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Archive for August 28th, 2019

 © 2019 by James Clark

      With many Bergman films now having thrilled us by their confrontation of distemper and ecstasy, we could conclude that a standoff has reached its outer limits. But we would be far off the mark. Our film today, Shame (1968), has something very new to impart. But it doesn’t come in a straightforward way.

As we’ve often found in these treasures of semi-theatrical drama, the very endings turn out to divulge the marvel, and here again it brings to light our foothold in a slippery terrain. A former musician, Eva, finds herself, with civil war rampant, in a small fishing boat crowded with escapees (including her husband, Jan), where the seas are strewn with corpses. She tells Jan of a dream she’s just had. “I was walking down a very beautiful street. On one side were white houses with flowering arches and pillars. On the other side was a leafy park. Dark green water flowed beneath the trees lining the street. I came to a high wall overgrown with roses. Then an airplane came and set the roses on fire. But it wasn’t all terrible, because it was so beautiful. I looked down into the water and watched the roses burn. I held a baby in my arms. It was our daughter. She snuggled up to me… and I could feel her mouth against my cheek. And the whole time I knew there was something I should remember. Something someone had said. But I’d forgotten what it was…”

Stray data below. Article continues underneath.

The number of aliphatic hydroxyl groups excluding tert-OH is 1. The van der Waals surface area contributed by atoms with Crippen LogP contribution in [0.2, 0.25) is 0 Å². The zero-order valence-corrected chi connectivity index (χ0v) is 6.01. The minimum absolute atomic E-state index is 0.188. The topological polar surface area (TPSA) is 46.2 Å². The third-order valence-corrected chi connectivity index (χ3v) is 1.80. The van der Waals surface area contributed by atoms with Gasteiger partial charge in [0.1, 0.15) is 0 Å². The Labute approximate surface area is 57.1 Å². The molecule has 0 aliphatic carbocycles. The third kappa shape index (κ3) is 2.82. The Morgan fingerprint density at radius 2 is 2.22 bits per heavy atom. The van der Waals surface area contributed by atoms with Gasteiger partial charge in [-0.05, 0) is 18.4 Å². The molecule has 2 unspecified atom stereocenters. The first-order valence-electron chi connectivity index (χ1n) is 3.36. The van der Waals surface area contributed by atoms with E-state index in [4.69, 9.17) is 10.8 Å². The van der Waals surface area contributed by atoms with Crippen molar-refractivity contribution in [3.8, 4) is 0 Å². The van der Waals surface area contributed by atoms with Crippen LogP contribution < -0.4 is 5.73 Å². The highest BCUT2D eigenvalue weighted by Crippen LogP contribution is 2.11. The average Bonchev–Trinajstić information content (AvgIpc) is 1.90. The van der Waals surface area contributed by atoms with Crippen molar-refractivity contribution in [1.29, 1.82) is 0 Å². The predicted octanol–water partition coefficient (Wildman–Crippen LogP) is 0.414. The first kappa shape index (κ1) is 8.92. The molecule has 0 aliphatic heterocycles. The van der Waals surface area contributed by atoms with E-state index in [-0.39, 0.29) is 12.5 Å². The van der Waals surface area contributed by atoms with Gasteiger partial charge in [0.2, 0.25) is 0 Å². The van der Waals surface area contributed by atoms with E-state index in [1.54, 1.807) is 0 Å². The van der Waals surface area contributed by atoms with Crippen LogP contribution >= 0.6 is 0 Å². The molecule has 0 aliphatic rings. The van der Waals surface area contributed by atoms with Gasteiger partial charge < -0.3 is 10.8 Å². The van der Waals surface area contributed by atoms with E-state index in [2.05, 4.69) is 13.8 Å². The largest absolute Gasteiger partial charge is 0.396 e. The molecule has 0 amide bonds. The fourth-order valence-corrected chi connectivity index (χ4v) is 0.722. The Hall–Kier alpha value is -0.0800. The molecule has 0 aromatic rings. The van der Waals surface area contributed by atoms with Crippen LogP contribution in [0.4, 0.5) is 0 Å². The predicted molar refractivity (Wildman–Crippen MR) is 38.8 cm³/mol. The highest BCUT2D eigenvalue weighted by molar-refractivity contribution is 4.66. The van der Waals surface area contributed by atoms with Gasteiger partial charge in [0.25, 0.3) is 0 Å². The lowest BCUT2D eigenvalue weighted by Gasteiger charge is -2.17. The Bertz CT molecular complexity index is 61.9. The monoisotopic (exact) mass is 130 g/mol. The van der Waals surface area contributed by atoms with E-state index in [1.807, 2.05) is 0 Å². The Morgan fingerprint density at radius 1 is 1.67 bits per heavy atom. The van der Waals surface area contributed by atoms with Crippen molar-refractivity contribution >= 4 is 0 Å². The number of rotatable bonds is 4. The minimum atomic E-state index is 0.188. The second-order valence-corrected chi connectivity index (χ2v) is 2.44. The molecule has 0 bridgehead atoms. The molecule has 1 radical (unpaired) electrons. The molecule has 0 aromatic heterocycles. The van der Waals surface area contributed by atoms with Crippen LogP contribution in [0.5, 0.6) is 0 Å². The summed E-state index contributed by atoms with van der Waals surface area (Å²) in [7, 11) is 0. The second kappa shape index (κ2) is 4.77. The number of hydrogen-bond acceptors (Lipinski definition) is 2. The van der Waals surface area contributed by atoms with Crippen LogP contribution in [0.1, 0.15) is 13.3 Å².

Neither ecstasy nor distemper has enveloped her. What that was is the heart of this very strange film—a vision ripping the constraints of not only cinema (the first seconds entail a reel of film shredding), but also theatre and every kind of art. In many ways, this conundrum looks to Bergman’s early film, Sawdust and Tinsel (1953), where physical triumph is a drug and machination and advantage have saturated the landscape. (However, the death march there would be a Rose Bowl Parade beside what’s in store here.) A second ingredient to consider is the aura of goofiness and malignancy being a specialty of the suspense films produced by Alfred Hitchcock. (Hitch, however, would be Violence Lite in light of Shame.) To cast some light upon this virtually incomprehensible phenomenon, we should remember that the term, “shame,” covers many degrees. Mainstream morality is never at a loss to hammer a roster of the “shameful.” Mainstream morality and the reflections of Ingmar Bergman have nothing in common. Maybe someone had suggested to Eva (that name being about the primal) that the crowning shame of world history, a factor reducing social and scientific action to childishness, is the fakery of immortality and its compensatory  assaults in lieu of fully creative power. (more…)

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